A Marshall Avenue resident filed an open meeting law complaint with the Office of the Attorney General about what she sees as a lack of transparency regarding the storage of construction materials for the Main Street Corridor Project.
Lucia Lopez originally filed a public records request with the town that the discussion of storage materials was not on the agenda for the Select Board meeting on March 2 because Town Manager Norman Khumalo said he had been informed of the construction company’s request that afternoon.
“In an effort to understand the process by which the staging areas were chosen and approved, I submitted a public records request and discovered that the town manager appears to be avoiding allowing resident input by not being entirely forthcoming with the Select Board,” Lopez said. “The manner in which the town manager is conducting business is deeply concerning.”
Lopez received a response from Assistant Town Manager Elaine Lazarus on May 7 noting that her request was received by the office on April 26. In that response, Lopez was given a link to documents relevant to the project.
In this information was a letter from Town Engineer Dave Daltorio dated Feb. 24 to both Khumalo and Lazarus. Under a section entitled “Not for Agenda,” the following request, copied directly from the letter as written, was made by Daltorio about the contractor. (Typos in the original document have been included.):
“They would like to use Marathon Way, 6 Walcott, Marshall Street for storing pipe, structures, parking excavators overnight, and for their employees to park? Other projects have used Marathon Way (Eversrouce Gas). Do we need to ask the Select Board to approve the use of these locations? No fill material will be stored there and a temp chainlink fence would be installed. (Do we include this in the update and ask the Select Board?)”
Lopez said that Khumalo’s statement at the Select Board meeting that he received information on the afternoon of the meeting would appear to be false if this email, which included a reference to the contractor, was dated six days prior to the meeting.
“Learning that the town manager and town engineer knew about the staging areas six days prior to the March 2 meeting and that the town manager introduced the discussion to the Select Board as something he’d just learned about that afternoon leads me to wonder what else he is misrepresenting and to whom,” Lopez said.
Lopez said she had 30 days to file the open meeting law complaint. She filed her request March 31 for information concerning what she believes is a violation.
“I wasn’t involved until two weeks after that meeting, so I was playing catch-up about learning as to the approval of the staging areas,” she explained, noting that the storage of materials directly impacts her home and young children. “I have been trying to work with the town to get information.”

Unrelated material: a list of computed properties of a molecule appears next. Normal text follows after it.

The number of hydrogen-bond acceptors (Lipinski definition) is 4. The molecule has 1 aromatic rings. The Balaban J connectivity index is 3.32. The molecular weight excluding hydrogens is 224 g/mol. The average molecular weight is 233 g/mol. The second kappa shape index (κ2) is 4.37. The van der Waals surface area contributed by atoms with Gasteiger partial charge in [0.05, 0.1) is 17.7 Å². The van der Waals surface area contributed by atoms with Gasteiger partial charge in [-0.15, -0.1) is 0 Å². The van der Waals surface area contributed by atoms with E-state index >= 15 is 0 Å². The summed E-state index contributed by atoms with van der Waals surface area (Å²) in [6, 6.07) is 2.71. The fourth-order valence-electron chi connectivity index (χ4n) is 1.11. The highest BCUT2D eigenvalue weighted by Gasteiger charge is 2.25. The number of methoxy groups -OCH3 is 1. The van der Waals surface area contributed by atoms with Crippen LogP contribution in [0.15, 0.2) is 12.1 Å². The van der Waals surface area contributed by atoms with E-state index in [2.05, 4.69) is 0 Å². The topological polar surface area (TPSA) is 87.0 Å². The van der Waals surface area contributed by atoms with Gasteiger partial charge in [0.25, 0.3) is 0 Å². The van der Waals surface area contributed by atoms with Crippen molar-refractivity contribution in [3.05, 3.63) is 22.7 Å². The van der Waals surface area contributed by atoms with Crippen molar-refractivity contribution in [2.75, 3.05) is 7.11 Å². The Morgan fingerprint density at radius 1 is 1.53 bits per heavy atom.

Storage of construction materials in the Marshall Avenue parking lot also was discussed at a Parks & Recreation Commission meeting on March 17.
In a response to her records request, Lopez received a letter from the town’s law firm, Miyares and Harrington, at the request of the Select Board. The letter stated that the Select Board met on April 6 regarding her complaint and did not consider the issue to be a violation of open meeting law because a Main Street Corridor Project update was included on the agenda that was posted 48 hours in advance.
“That notice sufficiently identified the ‘Main Street Corridor Project’ as the subject of its update, thus providing the ‘listing of topics’ required by the statute, and the ‘reasonable specificity’ required by the regulations,” the letter stated. “Any person interested in the Main Street Corridor Project was placed on reasonable notice that the project, including its status and any imminent actions, were to be discussed and possibly acted upon by the Select Board at its meeting. And, in any event, the Chair could not have anticipated that the course of the Select Board’s discussion concerning the construction update might specifically involve a request, made that same day by a construction contractor, to use Marathon Way as a laydown area.”
Khumalo, in an interview, said he stands by his actions and statements. He said he was simply trying to bring the matter to the attention of the Select Board. “There was no way that I was trying to circumvent the process,” he added.
Part of Lopez’s concern arose from a previous situation with Eversource last year at the Marshall Avenue lot, she said. Eversource began to store sand and salt on the lot without notification to the residents.
Eversource’s use of the lot was referenced in the March 2 Select Board meeting. At that meeting, there was a vote on the use of Main Street but not the Marshall Avenue lot. The attorney’s letter referenced that Marshall Avenue “was only briefly mentioned.”
Lopez decided to bring this complaint to the Attorney General’s office to be further examined in light of the letter from Daltorio and other documents she received in the public records request, she said.
“I made this request because this is me trying to understand the process,” she said. “It is my understanding that the complaint is still being reviewed by the Attorney General’s office.
She added that a response from the Attorney General’s office “could take months.”